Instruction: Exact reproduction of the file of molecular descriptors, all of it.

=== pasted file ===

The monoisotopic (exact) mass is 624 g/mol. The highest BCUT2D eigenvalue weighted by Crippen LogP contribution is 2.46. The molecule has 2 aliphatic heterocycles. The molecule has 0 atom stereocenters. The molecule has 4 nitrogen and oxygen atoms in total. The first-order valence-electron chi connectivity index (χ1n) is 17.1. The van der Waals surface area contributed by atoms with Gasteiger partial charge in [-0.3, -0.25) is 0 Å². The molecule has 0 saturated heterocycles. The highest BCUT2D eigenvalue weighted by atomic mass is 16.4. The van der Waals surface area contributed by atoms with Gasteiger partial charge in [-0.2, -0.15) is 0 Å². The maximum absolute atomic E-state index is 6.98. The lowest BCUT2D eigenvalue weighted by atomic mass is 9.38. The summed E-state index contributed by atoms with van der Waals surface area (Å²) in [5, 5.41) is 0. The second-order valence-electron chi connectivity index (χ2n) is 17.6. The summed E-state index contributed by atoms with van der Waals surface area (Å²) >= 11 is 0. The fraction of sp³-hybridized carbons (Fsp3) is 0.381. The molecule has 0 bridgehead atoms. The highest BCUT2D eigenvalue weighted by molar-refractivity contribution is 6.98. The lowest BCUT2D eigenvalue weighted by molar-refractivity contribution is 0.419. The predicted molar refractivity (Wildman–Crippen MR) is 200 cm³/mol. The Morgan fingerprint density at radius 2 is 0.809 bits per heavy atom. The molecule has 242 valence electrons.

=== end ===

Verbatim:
The monoisotopic (exact) mass is 624 g/mol. The highest BCUT2D eigenvalue weighted by Crippen LogP contribution is 2.46. The molecule has 2 aliphatic heterocycles. The molecule has 0 atom stereocenters. The molecule has 4 nitrogen and oxygen atoms in total. The first-order valence-electron chi connectivity index (χ1n) is 17.1. The van der Waals surface area contributed by atoms with Gasteiger partial charge in [-0.3, -0.25) is 0 Å². The molecule has 0 saturated heterocycles. The highest BCUT2D eigenvalue weighted by atomic mass is 16.4. The van der Waals surface area contributed by atoms with Gasteiger partial charge in [-0.2, -0.15) is 0 Å². The maximum absolute atomic E-state index is 6.98. The lowest BCUT2D eigenvalue weighted by atomic mass is 9.38. The summed E-state index contributed by atoms with van der Waals surface area (Å²) in [5, 5.41) is 0. The second-order valence-electron chi connectivity index (χ2n) is 17.6. The summed E-state index contributed by atoms with van der Waals surface area (Å²) >= 11 is 0. The fraction of sp³-hybridized carbons (Fsp3) is 0.381. The molecule has 0 bridgehead atoms. The highest BCUT2D eigenvalue weighted by molar-refractivity contribution is 6.98. The lowest BCUT2D eigenvalue weighted by molar-refractivity contribution is 0.419. The predicted molar refractivity (Wildman–Crippen MR) is 200 cm³/mol. The Morgan fingerprint density at radius 2 is 0.809 bits per heavy atom. The molecule has 242 valence electrons.